LeTV chief makes China’s ‘untrustworthy individuals’ list
Jia Yueting was once called China's Steve Jobs, but now finds himself on a list with other tax evaders and is wanted for fraud. He has fled to the US
Jia Yueting, the embattled founder of China’s internet conglomerate LeTV, is now on a list of “untrustworthy individuals” banned from train and air travel, checking into five-star hotels or splurging money on luxurious items.
The list is a move to name and shame individuals and businesses that either evaded taxes or failed to pay back maturing loans and debts.
Jia and another 168 names “nominated” by the Chinese State Taxation Authority and China Banking Regulatory Commission are on the first such list that was made public on Friday.
Jia’s LeTV started as a video hosting platform and subsequently had bold crossovers during the years into film and TV drama production as well as a personal electronics business selling iPhone and iPad knockoffs. His company floated on the Shenzhen bourse in 2010. LeTV and its numerous subsidiaries and shell firms are collectively marketed under the name LeEco.
In his heyday, the 45-year-old IT technician-turned-internet mogul was hailed as China’s Steve Jobs, who was best known for his dabbling in new energy car manufacturing with a slew of high-profile investments, through another start-up called Faraday Future, in the US state of Nevada. However, last year he put his US$1 billion North Las Vegas factory on hold, triggering local officials to call the entire affair a classic “Ponzi scheme.”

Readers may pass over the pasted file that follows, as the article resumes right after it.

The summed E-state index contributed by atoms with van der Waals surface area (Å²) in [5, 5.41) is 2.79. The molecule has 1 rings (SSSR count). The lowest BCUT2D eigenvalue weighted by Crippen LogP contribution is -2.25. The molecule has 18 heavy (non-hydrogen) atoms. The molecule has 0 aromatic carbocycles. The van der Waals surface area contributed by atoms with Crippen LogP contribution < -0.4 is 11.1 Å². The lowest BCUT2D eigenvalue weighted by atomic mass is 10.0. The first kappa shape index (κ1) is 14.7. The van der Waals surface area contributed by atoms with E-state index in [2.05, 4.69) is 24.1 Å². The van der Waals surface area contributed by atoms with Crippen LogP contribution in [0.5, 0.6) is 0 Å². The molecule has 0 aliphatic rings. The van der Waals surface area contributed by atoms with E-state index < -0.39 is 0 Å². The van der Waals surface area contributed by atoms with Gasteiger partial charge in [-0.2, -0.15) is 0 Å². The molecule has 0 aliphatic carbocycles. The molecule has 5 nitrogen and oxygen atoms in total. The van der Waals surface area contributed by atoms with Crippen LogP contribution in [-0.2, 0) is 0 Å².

Jia resigned from all his posts at LeTV in July 2017 and fled to the US, leaving behind a crippling, debt-laden business empire with numerous partners, lenders and creditors fuming over the government’s inaction to hold Jia accountable and to protect their interests.
Chinese courts have since issued several subpoenas and arrest orders, only to be shunned by Jia. Beijing has indicated it would approach Interpol in a bid to get him back. Jia’s sister, Jia Yuefang, is also on the same list.
There have been comments that Beijing’s name-and-shame move and the ban on sumptuous consumption would never affect Jia, as long as he stays at large in the US.